Barnett was his typical animated self following the fight; what else would you expect from a fighter that enters the ring to the theme from Fist of the North Star, a popular Japanese anime series? When asked if he was in trouble when Nastula connected in the second round, he responded, “Well, yeah. But I wasn’t about to let that happen.” Commenting on the opportunity for the fight-finishing toehold, he said, “It’s like food, if you put it in front of me, you’re going to get your hand bit. That’s the way pro wrestling does it, baby.”

In a match that seemingly could have been a feature on most professional wrestling cards, Eric “Butterbean” Esch made quick work of Sean O’Hare. O’Hare started out attacking the head of Butterbean with high kicks, but it was only a matter of time, actually seconds, before Butterbean got close enough to drill O’Hare with right hands and put him to the canvas.

Both Dan Henderson and Vitor Belfort received a healthy response from the crowd at the Thomas & Mack Center. And both were aggressive, but it was Henderson that controlled the pace throughout all three rounds of their fight. Continually scoring with the takedown and getting off the better shots on the feet, Henderson won a unanimous decision and deservedly so. But as seems to be a recurring issue in mixed martial arts scoring, judge Jeff Collins scored the bout 30-26 in Henderson’s favor – which means one round would have to be given a 10-8 score – even though Henderson never had Belfort in enough trouble for there to be a legitimate threat of a stoppage.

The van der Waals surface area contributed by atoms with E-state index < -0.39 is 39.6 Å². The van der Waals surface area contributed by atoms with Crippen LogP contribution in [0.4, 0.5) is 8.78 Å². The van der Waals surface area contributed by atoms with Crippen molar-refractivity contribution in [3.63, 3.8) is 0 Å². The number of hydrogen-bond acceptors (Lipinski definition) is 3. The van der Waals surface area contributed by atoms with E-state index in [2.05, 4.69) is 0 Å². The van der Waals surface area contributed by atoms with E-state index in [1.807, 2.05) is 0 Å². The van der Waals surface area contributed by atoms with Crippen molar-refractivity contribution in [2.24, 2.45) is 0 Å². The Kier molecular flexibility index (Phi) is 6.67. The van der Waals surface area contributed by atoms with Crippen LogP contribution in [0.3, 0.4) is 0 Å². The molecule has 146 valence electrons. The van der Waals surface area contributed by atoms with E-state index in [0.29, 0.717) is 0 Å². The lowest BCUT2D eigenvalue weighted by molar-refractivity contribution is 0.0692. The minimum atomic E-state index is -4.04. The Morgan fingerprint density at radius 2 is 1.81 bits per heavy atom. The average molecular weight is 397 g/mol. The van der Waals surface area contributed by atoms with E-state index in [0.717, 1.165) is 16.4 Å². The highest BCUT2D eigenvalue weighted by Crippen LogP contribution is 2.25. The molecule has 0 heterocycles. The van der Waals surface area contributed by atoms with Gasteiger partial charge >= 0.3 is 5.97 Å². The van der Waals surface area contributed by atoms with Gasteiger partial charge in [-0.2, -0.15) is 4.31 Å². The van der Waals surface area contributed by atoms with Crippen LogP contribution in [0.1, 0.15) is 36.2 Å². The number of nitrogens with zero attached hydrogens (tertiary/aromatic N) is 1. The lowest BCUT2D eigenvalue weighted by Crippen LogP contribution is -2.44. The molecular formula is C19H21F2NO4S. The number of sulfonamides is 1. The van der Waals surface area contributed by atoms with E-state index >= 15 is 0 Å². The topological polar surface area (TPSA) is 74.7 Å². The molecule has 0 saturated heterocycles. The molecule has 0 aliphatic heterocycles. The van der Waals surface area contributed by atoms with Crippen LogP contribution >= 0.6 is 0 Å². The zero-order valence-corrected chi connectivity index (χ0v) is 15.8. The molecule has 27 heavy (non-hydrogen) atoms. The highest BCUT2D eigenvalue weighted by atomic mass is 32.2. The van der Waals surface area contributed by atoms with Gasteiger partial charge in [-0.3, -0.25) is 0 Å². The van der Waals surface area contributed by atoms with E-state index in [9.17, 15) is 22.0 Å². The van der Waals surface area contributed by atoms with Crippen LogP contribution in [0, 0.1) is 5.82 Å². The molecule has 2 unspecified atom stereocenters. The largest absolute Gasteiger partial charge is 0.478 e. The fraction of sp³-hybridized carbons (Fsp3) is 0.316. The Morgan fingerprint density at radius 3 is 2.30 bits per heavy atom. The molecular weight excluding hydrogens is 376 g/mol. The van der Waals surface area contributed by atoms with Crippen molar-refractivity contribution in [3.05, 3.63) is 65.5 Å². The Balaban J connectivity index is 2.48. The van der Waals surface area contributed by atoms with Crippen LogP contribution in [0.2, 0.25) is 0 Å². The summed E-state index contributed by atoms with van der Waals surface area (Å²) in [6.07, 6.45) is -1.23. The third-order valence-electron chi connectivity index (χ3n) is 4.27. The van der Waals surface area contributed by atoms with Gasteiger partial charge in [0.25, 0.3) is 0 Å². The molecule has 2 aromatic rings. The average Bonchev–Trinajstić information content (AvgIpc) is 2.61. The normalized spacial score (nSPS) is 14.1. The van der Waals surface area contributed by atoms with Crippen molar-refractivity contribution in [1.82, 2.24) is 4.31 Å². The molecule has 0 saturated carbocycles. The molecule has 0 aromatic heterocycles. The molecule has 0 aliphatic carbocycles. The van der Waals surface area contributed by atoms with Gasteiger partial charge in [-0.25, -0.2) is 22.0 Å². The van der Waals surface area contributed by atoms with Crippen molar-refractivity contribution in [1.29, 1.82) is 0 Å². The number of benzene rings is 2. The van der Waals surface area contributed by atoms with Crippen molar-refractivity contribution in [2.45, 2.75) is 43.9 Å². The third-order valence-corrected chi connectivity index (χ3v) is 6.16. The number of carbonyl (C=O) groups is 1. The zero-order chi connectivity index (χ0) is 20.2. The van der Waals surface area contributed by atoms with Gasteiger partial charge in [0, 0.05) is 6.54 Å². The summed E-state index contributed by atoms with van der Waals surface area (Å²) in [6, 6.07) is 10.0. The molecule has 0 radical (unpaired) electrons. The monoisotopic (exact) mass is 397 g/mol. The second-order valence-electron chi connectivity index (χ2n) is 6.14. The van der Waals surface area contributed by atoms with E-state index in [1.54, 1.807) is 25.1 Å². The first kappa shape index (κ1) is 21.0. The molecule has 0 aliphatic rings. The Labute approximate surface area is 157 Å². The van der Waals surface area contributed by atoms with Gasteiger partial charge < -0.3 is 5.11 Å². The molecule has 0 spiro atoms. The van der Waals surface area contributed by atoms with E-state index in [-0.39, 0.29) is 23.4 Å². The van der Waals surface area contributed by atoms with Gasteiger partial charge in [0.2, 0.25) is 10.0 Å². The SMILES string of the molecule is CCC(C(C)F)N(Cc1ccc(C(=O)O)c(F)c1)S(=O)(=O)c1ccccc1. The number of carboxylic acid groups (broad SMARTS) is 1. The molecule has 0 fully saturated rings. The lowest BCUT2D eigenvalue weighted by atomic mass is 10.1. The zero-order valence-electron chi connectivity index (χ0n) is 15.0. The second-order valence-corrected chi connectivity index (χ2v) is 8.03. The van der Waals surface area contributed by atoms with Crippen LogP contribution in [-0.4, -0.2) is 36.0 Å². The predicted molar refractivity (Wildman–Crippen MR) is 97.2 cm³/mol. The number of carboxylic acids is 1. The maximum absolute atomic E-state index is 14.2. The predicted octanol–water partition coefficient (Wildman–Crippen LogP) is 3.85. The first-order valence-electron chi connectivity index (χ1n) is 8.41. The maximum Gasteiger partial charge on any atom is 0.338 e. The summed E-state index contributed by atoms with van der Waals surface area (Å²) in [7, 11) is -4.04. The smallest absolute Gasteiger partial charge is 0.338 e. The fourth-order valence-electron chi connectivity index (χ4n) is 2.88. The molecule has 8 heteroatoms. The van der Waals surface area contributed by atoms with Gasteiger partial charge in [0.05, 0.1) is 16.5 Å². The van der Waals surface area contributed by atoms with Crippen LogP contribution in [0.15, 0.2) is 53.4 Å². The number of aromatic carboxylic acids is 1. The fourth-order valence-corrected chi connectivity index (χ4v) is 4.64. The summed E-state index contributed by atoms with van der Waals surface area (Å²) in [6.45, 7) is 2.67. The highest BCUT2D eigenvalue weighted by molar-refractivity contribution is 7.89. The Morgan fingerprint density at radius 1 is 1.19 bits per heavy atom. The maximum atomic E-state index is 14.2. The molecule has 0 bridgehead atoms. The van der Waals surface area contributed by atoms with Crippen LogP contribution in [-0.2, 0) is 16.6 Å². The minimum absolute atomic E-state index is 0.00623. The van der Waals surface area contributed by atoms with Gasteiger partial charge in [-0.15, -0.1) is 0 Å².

Phil Baroni had a dominant performance in his bout with Japanese boxing champion Yosuke Nishijima. Instead of playing into the slugging game that most suspected, he quickly took the boxer out of his element with a double-leg takedown. Once there, Baroni methodically worked his ground and pound game, even securing a crucifix position, but couldn’t finish it there. Uncharacteristically, he secured a Kimura that he had to work on for more than a minute to secure a TKO victory when the referee stopped the bout.

About his rare submission hold, Baroni commented, “I don’t really know any submissions, but I saw that on TV a couple of nights ago. What the hell is the name of that move?”

Baroni really seemed to be in his element surrounded by the pomp and circumstance of a Pride production, especially when that production took place in Baroni-land (otherwise known as Las Vegas).

A heavy favorite, Kazuhiro Nakamura did not disappoint. His opponent, Travis Galbraith didn’t disappoint either. The Canadian went toe to toe with Nakamura through the first round and nearly caught the Japanese fighter in a knee bar following a transition from an arm bar attempt. But Nakamura was quick in his escape and landed a hard Judo throw to end the first round.

In the second stanza, Nakamura caught Galbraith with a knee to the face, followed him to the mat, and repeatedly drove right hands to his head until the referee stopped the bout.

In the evening’s opener, Robbie Lawler made very quick work of Joey Villasenor. In a mere 13 seconds, Lawler landed a head kick and flying knee that sent Villasenor reeling. Following the bout, Lawler stated, “I’m back and ready to go.”

The Thomas & Mack Center wasn’t sold out, but was apparently full enough for Pride to commit to a return to the venue on February 24th with Wanderlei Silva defending his middleweight title. Put simply by Pride executive Nobuhiko Takada, “We are here to stay.”